When I’ve taught a unit on transforming marginality in the Bronx into empowerment, I read parts of Jonathan Kozol’s Amazing Grace: The Lives of Children and the Conscience of a Nation to expose students to the unfair reality and injustices in the Bronx. As part of that unit, we also watched my friend Emily Abt’s documentary, All of Us, which examines power and HIV in relationships and highlights health injustices in the Bronx.
I’ve used these mediums not only to expose the many inequalities in the health and education systems in the Bronx to my students, but also to equip them with the necessary knowledge to recognize injustice when they see it so that they can combat it.
During this unit, we discuss ways to empower community members. As an authentic performance assessment at the end of the unit, students write blog posts, create mini-documentaries or public service announcements about a problem they have identified in their community along with suggested solutions.
By connecting with the community and other outside resources, I’ve transformed what education is “supposed” to look like for the brown and black children in the South Bronx by bringing the world to my students, by making their education about what they wanted to learn, not by what politicians with little to no education background think looks good in headlines.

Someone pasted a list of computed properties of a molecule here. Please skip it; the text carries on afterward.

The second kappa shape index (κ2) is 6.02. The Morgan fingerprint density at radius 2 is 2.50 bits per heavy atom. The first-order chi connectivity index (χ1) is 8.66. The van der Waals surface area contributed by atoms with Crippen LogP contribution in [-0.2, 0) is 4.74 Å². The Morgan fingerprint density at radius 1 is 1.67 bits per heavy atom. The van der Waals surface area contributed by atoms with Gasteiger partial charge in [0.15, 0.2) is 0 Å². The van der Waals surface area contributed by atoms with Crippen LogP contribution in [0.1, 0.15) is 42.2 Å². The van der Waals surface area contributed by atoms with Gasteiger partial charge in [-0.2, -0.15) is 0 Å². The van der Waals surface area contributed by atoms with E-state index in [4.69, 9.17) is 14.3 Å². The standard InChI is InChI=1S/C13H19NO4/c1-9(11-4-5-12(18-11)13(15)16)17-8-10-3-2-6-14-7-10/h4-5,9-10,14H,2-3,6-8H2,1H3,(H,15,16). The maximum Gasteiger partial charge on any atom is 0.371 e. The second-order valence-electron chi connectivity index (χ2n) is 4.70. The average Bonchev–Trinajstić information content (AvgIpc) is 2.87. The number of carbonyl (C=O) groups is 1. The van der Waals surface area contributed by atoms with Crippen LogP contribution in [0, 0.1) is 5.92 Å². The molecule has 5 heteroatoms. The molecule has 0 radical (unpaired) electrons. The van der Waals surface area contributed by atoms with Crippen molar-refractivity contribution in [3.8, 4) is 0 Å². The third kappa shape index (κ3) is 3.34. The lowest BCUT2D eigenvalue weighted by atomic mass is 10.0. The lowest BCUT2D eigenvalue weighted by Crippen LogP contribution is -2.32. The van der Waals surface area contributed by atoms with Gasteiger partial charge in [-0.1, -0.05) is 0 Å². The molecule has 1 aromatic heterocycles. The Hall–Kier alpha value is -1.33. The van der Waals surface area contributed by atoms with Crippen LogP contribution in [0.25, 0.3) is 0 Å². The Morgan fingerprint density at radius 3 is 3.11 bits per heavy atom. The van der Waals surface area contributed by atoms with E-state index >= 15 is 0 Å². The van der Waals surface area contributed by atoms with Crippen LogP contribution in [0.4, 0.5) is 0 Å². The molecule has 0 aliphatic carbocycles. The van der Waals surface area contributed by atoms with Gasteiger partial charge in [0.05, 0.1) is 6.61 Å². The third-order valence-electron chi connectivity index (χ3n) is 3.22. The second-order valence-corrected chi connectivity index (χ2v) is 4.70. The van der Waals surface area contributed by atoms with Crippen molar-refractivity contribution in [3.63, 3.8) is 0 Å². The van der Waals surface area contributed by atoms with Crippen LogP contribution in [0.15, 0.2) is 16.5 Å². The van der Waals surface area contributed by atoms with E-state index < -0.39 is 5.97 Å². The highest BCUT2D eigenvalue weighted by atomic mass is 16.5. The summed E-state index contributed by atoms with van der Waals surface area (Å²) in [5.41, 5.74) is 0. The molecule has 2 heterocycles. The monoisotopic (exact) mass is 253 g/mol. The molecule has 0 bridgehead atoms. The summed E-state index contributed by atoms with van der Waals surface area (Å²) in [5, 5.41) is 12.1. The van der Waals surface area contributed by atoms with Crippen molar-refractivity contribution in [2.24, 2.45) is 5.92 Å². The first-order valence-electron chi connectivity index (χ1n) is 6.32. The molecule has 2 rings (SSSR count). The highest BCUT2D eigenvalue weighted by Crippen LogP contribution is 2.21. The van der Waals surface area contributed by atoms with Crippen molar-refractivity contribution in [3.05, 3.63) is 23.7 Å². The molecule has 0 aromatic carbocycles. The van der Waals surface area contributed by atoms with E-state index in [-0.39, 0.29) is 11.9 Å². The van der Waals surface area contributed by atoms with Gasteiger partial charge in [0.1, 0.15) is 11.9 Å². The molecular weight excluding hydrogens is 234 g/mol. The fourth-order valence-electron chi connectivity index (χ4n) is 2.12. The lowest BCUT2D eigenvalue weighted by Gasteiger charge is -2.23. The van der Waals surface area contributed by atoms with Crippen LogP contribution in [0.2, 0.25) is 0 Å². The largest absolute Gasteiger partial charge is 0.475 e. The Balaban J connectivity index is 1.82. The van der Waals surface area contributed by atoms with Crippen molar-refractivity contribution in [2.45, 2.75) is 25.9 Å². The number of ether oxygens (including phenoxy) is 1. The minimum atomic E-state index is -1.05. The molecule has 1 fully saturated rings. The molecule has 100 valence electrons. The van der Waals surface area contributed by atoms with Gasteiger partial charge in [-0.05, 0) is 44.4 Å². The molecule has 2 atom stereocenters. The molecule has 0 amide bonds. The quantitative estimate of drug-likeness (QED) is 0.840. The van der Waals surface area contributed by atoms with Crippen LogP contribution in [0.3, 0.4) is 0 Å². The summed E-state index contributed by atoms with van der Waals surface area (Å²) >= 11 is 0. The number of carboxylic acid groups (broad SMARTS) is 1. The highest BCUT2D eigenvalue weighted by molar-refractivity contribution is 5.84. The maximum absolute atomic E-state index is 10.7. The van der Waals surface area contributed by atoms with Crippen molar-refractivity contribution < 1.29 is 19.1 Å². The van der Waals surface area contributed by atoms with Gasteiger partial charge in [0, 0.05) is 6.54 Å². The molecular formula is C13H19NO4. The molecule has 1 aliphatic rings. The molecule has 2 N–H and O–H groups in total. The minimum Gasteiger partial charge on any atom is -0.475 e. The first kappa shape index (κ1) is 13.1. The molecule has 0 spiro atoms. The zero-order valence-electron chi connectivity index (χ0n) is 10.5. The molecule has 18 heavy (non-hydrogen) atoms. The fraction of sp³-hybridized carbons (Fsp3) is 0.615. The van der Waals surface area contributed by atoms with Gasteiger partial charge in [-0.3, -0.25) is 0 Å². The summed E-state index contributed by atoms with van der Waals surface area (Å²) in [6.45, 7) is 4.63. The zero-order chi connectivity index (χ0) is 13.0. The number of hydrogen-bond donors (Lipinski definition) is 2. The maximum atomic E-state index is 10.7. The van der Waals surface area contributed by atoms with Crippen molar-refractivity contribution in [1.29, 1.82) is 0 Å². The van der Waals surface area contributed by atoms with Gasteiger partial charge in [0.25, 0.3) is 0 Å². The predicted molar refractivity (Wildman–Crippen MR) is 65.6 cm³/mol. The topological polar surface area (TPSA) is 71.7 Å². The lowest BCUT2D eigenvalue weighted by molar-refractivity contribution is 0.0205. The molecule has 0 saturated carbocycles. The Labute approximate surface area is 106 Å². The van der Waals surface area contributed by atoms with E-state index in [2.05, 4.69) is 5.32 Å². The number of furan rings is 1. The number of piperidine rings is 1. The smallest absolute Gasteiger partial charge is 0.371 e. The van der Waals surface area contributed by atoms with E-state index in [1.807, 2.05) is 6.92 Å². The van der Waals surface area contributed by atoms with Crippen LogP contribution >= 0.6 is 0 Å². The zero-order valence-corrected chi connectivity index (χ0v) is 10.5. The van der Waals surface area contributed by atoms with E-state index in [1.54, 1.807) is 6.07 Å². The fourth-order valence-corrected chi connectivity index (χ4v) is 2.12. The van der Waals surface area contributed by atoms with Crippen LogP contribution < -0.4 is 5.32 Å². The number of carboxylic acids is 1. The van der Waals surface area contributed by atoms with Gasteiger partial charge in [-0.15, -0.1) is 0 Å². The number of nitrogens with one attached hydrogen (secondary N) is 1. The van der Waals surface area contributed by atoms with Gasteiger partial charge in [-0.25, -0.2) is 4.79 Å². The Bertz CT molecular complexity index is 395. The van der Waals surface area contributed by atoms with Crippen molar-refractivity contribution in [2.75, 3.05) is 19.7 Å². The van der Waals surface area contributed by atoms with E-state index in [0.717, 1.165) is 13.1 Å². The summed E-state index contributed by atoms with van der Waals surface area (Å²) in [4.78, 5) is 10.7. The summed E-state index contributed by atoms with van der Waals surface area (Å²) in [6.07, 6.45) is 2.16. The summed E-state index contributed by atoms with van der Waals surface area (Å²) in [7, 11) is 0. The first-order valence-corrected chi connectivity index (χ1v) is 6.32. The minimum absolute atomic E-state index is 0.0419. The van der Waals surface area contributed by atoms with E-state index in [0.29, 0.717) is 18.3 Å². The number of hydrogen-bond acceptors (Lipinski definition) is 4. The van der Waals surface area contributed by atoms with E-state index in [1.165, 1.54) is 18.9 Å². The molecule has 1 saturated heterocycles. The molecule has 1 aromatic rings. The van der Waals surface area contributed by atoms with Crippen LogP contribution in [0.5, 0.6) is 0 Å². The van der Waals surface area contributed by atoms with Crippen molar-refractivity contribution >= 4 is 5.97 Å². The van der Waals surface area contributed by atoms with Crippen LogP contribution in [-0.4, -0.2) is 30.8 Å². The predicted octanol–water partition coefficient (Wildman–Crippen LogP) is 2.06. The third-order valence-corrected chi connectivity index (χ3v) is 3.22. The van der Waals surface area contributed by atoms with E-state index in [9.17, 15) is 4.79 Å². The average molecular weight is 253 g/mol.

Essentially, building relationships with students, their families, community members, and other social justice groups is key. Educating our children should be a collaborative responsibility, an act of solidarity.
In fact, as Maureen Adams, Lee Anne Bell, and Pat Griffin declare in Teaching for Diversity and Social Justice: “the process of attaining the goal of social justice . . . should also be democratic and participatory, inclusive, and affirming of human agency and human capacities for working collaboratively to create change.”
As teachers, our role is to guide students and to create a community where students feel safe to learn. Thus, our instruction must honor students’ experiences and cultures and build upon their assets in the name of culturally responsive instruction. Through honoring our students’ lives, we create a classroom culture that supports all students, making them feel safe, loved, and part of our community.
Once a student has these fundamental needs met, they can accomplish their academic goals—of course, with their crew of family, friends, school faculty and staff, and community members cheering them on.
As social justice educators, it is important not only to teach our students to fight injustice, but also to challenge how education happens in this country by doing everything we can to make our instruction validating and comprehensive, emancipatory and empowering.